From: Terry Humphries

guitarMy name is Terry Humphries and I work for EnGraph Software. I’ve been a developer for over 25 years the last three months at EnGraph. I came here to join a development team that was scaling up from a couple of developers to over 14 folks. Part of my job has been and continues to be leading EnGraph’s push into using Team System. I spend part of my time wearing a developer hat and part wearing the TFS admin, Build Sensei hat.

Having always been a strong believer in nightly builds and making sure everyone is aware of the status of the build, I’m always looking for ways to get the other developers invested in the status of the build.

Having seen Brain aka the Build Bunny and the Lava Lamp build indicator I decided it was time to create something unique for EnGraph to use.

I almost used a full size traffic light, but since all of the pcs here are named after guitar manufacturers, a Build Guitar seemed the way to go, and the search was on. It took me about three week to locate the used Warlock I used as the basis of the project. I didn’t want a run of the mill guitar, it need to be electric and it needed to have a unique look. When I got the Warlock it’s better years were behind it, the body was in bad shape. I had to end up stripping it, filling in a few dings and refinishing it with a purple undercoat and a bronze metallic pearlized overcoat.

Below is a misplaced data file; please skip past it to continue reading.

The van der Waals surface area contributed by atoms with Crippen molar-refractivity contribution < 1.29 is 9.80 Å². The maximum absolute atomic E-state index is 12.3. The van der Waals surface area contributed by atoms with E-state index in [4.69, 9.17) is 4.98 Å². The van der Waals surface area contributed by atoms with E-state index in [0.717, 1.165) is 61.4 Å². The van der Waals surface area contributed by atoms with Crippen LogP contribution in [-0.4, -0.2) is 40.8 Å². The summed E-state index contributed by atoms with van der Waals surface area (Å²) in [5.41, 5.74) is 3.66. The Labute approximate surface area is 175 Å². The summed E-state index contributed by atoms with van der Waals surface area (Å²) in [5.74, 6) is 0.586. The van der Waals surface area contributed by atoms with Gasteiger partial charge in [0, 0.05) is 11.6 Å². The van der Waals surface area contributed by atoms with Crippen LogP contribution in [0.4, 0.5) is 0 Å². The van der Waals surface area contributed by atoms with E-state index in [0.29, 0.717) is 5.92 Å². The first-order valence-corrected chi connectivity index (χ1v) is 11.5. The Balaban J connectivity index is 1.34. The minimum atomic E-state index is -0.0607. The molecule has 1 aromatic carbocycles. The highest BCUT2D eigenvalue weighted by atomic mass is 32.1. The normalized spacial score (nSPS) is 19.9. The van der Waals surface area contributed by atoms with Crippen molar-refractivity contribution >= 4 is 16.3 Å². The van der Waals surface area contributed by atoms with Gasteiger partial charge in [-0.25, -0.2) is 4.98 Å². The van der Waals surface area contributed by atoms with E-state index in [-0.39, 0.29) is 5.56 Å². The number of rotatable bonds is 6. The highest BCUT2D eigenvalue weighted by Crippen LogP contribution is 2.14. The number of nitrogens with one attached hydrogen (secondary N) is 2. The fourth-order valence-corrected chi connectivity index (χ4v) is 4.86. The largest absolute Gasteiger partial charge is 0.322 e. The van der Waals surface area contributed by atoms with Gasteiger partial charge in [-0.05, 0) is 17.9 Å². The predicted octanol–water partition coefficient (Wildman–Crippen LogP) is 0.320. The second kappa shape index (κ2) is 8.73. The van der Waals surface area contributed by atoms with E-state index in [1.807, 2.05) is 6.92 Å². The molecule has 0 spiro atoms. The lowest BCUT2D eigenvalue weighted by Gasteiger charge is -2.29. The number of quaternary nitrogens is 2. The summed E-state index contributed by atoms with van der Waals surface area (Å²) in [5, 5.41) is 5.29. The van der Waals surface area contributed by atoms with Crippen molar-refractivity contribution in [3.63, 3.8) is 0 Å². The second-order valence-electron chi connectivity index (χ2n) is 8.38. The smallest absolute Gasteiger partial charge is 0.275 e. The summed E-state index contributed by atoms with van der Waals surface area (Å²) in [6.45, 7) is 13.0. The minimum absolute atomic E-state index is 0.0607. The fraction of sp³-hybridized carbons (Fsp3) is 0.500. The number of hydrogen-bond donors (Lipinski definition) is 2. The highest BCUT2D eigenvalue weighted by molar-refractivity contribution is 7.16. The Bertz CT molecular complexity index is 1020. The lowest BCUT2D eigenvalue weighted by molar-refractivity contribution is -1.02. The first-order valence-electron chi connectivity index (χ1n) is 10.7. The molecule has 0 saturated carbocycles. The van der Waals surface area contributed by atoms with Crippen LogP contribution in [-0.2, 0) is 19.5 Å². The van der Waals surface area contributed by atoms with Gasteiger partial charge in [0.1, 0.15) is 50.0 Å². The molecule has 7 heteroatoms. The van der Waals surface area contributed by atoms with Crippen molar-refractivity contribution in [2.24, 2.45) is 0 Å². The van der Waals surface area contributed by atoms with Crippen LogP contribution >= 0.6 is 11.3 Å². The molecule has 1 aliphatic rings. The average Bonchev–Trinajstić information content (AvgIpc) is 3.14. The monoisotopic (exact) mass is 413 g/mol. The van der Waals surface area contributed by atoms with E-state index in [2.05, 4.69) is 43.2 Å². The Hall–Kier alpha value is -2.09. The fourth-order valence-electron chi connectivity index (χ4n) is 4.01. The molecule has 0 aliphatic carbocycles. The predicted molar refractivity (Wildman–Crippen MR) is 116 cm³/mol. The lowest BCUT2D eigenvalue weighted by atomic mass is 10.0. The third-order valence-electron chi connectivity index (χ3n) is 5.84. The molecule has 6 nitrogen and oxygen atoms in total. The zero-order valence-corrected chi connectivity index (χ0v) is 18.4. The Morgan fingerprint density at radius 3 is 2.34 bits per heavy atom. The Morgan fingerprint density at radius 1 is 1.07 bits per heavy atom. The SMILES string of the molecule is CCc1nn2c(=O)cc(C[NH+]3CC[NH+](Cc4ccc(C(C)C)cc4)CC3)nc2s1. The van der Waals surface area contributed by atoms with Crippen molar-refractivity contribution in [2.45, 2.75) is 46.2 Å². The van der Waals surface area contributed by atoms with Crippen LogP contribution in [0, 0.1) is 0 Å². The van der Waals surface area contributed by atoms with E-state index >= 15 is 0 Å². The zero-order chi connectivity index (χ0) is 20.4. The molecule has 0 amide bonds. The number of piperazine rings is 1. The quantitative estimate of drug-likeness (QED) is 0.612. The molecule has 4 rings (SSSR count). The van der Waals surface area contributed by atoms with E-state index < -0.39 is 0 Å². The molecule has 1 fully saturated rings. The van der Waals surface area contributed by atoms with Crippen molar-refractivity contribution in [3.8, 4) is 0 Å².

I looked at several options for the switching mechanism for the LEDS. Basically, I wanted something that would provide the low dc power needed to drive the LEDS and a programmable interface for switching them on/off. I considered Ethernet based relays, Bluetooth based relays, Ethernet to parallel port converters, and USB controlled relays. Mostly because the other options were much more costly I settled on the USB controlled relay. I decided to mount this control circuit in its own box and use standard Ethernet cabling to get the power to the guitar from the relay. With this option the only things I had to mount in the guitar were the LEDs, the Ethernet jack, and wire connecting them.